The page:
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Evaluating the Economic & Environmental Impacts of Biogas Management Technologies

Evaluating the Economic & Environmental Impacts of Biogas Management Technologies

Innovative biogas management technologies can reduce greenhouse gas emissions

Biogas produced from the anaerobic digestion of organic waste offers a valuable source of renewable energy. Considering the abundance of organic waste produced by various human activities, this could provide a significant source of renewable energy that is completely sustainable in the long-term. The biogas generating potential in California, for example, is estimated to be around 93 billion cubic feet of methane per year, or the equivalent of 800 million gallons of petroleum-based fuels when compressed for use as renewable natural gas or compressed natural gas to fuel vehicles.

Biogas producers often generate power on-site with gas turbines, micro-turbines, or reciprocating engines, which emit pollutants (nitrogen oxides) that contribute to ozone formation. In California, most of these biogas producers are located in areas where ozone criteria pollutants are strictly regulated, which can make getting the necessary permits a complicated process.

Taking advantage of innovative alternatives that are now available, such as upgrading the quality of the biogas to a standard suitable for injecting into a natural gas pipeline, incorporating it into fuel cells, and using biogas as a fuel to power vehicles, can have multiple environmental benefits, including reduced greenhouse gas emissions, improved air and water quality, reduced waste and odor generation, and a renewable alternative to dirty fossil fuels. However, both organic waste operators and regulators generally lack sufficient knowledge regarding the use of biogas management technologies for improving the environmental and economic performance of biogas-to-energy operations.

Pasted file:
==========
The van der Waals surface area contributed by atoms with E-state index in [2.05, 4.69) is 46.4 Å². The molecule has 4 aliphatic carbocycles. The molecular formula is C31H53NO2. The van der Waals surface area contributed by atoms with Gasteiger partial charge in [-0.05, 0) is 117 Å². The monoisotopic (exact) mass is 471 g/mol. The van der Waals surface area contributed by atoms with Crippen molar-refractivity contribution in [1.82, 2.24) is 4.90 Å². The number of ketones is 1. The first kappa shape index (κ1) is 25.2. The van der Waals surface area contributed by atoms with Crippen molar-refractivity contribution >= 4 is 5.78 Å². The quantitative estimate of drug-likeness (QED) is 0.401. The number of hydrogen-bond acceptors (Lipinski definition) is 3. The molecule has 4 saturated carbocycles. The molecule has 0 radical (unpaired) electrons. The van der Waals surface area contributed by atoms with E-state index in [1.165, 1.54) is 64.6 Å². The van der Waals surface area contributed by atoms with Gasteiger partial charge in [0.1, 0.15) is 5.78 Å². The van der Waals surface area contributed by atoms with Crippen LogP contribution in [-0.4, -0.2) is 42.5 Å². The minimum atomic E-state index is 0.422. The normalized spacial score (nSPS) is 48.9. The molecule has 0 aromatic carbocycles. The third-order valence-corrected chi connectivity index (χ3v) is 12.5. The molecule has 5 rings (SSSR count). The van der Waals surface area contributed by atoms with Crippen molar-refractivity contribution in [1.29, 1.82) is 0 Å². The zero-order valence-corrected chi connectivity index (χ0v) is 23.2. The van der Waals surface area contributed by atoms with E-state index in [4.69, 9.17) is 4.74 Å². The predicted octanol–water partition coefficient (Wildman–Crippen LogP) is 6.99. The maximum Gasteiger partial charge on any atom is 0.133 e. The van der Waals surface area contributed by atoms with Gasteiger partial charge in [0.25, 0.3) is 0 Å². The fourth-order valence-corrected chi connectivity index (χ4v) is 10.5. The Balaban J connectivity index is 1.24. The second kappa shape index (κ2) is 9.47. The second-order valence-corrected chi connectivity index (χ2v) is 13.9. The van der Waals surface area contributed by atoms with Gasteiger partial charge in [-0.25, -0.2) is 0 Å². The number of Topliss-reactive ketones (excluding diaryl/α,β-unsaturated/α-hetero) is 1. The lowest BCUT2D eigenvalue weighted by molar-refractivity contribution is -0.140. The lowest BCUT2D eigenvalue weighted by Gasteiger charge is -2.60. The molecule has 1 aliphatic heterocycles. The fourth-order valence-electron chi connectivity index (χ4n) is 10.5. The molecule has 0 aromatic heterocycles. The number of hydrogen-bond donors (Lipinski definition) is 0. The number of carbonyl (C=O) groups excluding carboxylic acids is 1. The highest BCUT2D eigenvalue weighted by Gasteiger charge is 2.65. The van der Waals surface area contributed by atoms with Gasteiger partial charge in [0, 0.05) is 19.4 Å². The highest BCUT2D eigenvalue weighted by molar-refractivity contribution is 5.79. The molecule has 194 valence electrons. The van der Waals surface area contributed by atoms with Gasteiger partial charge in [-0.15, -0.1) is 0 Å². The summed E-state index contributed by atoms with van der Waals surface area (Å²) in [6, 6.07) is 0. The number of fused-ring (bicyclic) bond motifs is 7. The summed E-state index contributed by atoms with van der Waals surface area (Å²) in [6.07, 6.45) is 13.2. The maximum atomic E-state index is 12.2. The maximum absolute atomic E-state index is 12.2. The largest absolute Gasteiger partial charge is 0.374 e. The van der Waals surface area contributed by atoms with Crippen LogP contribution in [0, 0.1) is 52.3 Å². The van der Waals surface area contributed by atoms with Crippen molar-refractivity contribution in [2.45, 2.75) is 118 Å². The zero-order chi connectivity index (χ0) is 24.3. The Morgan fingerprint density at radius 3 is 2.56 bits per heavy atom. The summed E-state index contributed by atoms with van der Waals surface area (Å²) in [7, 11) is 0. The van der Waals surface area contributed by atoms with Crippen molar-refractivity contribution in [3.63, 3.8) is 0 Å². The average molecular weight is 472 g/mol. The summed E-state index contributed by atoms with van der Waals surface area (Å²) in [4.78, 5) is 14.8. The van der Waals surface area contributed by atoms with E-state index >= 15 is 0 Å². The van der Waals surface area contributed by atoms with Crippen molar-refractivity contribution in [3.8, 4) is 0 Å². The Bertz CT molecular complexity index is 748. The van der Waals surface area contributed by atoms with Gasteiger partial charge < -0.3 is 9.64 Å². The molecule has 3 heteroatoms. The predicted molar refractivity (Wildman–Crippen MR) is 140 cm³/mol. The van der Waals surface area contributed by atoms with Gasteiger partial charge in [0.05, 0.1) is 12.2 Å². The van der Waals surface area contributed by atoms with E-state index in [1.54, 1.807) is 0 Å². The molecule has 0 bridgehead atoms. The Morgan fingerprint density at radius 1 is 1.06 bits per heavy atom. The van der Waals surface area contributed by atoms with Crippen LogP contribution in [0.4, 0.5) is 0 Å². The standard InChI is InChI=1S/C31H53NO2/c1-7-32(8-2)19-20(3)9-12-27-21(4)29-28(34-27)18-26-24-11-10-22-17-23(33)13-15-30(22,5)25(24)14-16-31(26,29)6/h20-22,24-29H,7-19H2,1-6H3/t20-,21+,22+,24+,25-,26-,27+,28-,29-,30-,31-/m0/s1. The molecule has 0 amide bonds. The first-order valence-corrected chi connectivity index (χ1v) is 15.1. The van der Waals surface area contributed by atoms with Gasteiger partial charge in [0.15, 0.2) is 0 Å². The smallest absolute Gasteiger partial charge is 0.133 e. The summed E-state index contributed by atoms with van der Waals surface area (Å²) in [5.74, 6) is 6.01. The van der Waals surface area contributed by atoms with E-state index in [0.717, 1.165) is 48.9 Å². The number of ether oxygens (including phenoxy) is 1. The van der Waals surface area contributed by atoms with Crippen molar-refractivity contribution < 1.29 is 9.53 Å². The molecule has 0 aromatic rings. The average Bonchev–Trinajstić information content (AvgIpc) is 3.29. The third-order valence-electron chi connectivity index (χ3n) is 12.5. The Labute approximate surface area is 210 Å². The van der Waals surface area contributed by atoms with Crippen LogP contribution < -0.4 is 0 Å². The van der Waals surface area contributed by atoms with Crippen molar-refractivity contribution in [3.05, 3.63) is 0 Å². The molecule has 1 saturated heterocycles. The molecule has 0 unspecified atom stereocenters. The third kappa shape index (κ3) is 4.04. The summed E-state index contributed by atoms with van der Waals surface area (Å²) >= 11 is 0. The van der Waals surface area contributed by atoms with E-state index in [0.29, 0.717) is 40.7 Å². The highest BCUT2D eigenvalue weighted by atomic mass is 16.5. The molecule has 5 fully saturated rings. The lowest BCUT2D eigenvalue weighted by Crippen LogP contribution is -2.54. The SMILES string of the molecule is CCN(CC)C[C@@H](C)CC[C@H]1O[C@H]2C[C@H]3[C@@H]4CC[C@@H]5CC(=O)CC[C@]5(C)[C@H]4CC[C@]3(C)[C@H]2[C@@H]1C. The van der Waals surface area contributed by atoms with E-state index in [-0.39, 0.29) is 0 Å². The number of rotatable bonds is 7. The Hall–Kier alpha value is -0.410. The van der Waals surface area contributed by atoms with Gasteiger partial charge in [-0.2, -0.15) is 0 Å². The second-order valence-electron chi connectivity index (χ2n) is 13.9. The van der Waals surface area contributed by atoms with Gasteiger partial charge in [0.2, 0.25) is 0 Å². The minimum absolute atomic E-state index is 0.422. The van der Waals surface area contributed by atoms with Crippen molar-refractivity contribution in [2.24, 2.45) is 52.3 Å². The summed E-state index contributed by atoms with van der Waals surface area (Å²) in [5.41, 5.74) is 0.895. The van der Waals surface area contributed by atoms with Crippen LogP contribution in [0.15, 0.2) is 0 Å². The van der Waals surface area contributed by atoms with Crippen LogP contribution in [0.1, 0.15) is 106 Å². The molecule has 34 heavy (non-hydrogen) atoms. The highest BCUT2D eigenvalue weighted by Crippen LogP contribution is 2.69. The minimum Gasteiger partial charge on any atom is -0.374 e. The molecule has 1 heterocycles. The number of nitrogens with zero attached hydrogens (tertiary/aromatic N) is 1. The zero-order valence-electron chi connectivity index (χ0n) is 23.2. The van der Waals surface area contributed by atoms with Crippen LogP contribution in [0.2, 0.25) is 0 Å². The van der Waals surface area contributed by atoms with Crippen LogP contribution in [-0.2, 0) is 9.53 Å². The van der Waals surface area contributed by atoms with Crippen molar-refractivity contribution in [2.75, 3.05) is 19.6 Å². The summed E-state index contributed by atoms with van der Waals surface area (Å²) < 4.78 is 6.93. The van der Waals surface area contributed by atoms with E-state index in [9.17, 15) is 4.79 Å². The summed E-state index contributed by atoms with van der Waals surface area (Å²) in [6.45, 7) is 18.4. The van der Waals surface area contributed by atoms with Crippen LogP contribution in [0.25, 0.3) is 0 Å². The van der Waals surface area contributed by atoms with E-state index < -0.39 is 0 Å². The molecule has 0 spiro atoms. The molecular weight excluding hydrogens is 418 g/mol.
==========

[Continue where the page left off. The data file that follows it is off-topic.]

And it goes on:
Having a clearer understanding of how these technologies can improve the economic and environmental performance of biogas operations can help local and state government departments, regulators, and biogas project developers to select the most cost-effective biogas management tool based on the geographic location and scope of the project.

In the following series of articles we will be discussing the environmental and economic performance of seven different technologies currently used as biogas management tools: 

  1. Flaring
  2. Combustion in a piston/reciprocating engine
  3. Combustion in a combustion/gas turbine engine
  4. Combustion in a micro-turbine engine
  5. Conversion in a fuel cell
  6. Upgrading for injecting into a natural gas pipeline
  7. Compressed RNG for use as CNG vehicle fuel

The environmental and economic performance of each of these biogas-to-energy technologies is limited to the use of these biogas management technologies and is not a thorough lifecycle analysis. An assessment of upstream and downstream sources and sinks of greenhouse gases and pollutants is beyond the scope of this series of articles. Instead, the series is primarily a cost and emissions analysis of the various biogas management technologies, and as such, it will focus more specifically on the atmospheric emissions as well as the costs associated with each of the biogas management options listed above. We will also provide information on biogas management technologies that can be used to monitor biogas and air quality, as well as tools that can be used to help monitor and reduce atmospheric emissions in various scenarios.

Featured Image by Tommaso.sansone91, CC0, via Wikimedia Commons

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